We have been working primarily on our shark program material but we did add a few new dinosaur fossils. For the most part they are pretty small in size but add quite a bit to the education we do. These represent some iconic and scientifically important dinosaurs. In addition to these small fossils, we added a 6" Trike frill piece from HC, a smaller piece of a Horseshoe Canyon Ceratopsian frill, and a 2.5" Hadro vert from that formation. These are excellent touch fossils so I am happy ! The small fossils are..... Dromaeosaurus sp. Judith River. I big thank you thank you to @Troodon for some ID help. This is a really nice tooth and I am really excited about this one. We can get into some fun science about the study of tooth wear in determining what dinosaurs ate.
  13. Dino Bone NJ Cretaceous stream

    Any chance this is some sort of dino bone? Found in NJ Cretaceous stream. The strange color, shine and texture just struck my eye outside of the usual tricky rocks.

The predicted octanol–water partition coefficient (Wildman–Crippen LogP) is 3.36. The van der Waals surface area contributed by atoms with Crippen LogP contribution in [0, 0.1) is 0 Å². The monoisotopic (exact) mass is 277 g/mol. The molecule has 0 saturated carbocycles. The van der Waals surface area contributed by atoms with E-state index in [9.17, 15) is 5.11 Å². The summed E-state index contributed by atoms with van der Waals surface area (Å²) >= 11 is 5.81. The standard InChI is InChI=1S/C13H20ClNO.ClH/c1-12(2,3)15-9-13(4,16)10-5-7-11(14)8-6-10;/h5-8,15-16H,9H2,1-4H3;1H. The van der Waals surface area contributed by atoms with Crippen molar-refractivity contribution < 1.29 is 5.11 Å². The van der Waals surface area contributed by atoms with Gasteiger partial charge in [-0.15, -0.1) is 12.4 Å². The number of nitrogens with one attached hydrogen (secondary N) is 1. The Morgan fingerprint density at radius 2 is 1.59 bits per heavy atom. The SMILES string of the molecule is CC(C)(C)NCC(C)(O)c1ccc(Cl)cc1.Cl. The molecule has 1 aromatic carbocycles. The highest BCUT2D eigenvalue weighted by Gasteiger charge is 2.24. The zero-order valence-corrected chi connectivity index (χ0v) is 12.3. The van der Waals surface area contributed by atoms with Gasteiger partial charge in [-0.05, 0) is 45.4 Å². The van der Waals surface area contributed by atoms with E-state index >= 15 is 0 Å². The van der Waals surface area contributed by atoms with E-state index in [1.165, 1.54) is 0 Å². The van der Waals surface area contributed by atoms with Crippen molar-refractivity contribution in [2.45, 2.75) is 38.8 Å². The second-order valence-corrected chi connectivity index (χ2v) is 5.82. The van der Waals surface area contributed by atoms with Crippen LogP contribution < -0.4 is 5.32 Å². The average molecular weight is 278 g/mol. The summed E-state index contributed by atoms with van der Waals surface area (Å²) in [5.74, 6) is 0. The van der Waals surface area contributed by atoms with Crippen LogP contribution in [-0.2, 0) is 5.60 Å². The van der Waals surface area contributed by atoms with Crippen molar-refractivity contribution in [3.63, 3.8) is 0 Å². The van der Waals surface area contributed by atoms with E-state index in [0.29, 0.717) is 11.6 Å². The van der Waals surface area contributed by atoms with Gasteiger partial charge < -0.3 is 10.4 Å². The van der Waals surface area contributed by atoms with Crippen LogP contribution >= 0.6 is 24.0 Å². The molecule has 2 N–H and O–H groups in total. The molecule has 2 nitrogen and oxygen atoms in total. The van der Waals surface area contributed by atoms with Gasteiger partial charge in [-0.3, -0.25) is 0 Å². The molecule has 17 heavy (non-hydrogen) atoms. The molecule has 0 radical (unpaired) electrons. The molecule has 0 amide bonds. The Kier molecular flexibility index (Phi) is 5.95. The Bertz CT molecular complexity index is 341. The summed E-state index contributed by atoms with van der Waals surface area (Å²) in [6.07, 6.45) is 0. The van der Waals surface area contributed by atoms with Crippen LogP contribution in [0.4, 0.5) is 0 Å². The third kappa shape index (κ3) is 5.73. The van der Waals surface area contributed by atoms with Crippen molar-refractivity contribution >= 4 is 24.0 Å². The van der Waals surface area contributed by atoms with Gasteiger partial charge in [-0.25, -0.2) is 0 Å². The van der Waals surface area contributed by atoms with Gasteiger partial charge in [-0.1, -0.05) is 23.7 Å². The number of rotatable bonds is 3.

14. One of my favorite fossil types. Dinosaur eggs come in all shapes and sizes — from an oval as small as a thumb, to a sphere as big as a basketball. These fossils are often faked by the hundreds, if not thousands, in Chinese factories (China is also the world's richest source of true dinosaur eggs). However, there are also many natural-occurring objects mistaken as dinosaur eggs such as concretions or even fortuitously-shaped rocks. Despite these hurdles, dinosaur eggs remain one of the most desirable of all fossils. NOTE: Dinosaur egg and eggshells, by their nature as an ichnofossil, are challenging for private collectors to identify. None of the IDs I provide here are acceptable on a scientific level as I lack the tools to examine the cross section slices of my eggshells. However, for the sake of documentation I will still provide accurate names and locality here to the best of my ability. First up are my Oviraptorid eggs "Common" Name: Oviraptor egg Elongatoolithus sp. 71 - 66 mya | late Cretaceous Nanxiong Basin, Guangdong "Common" Name: Citipati egg Macroolithus yaotunensis 71 - 66 mya | late Cretaceous Nanxiong Basin, Guangdong Length: 8.78 inches (Note: Has composited eggshells) "Common" Name: Oviraptorid(small type) Nest Elongatoolithus sp. 71 - 66 mya | late Cretaceous Nanxiong Formation Guangdong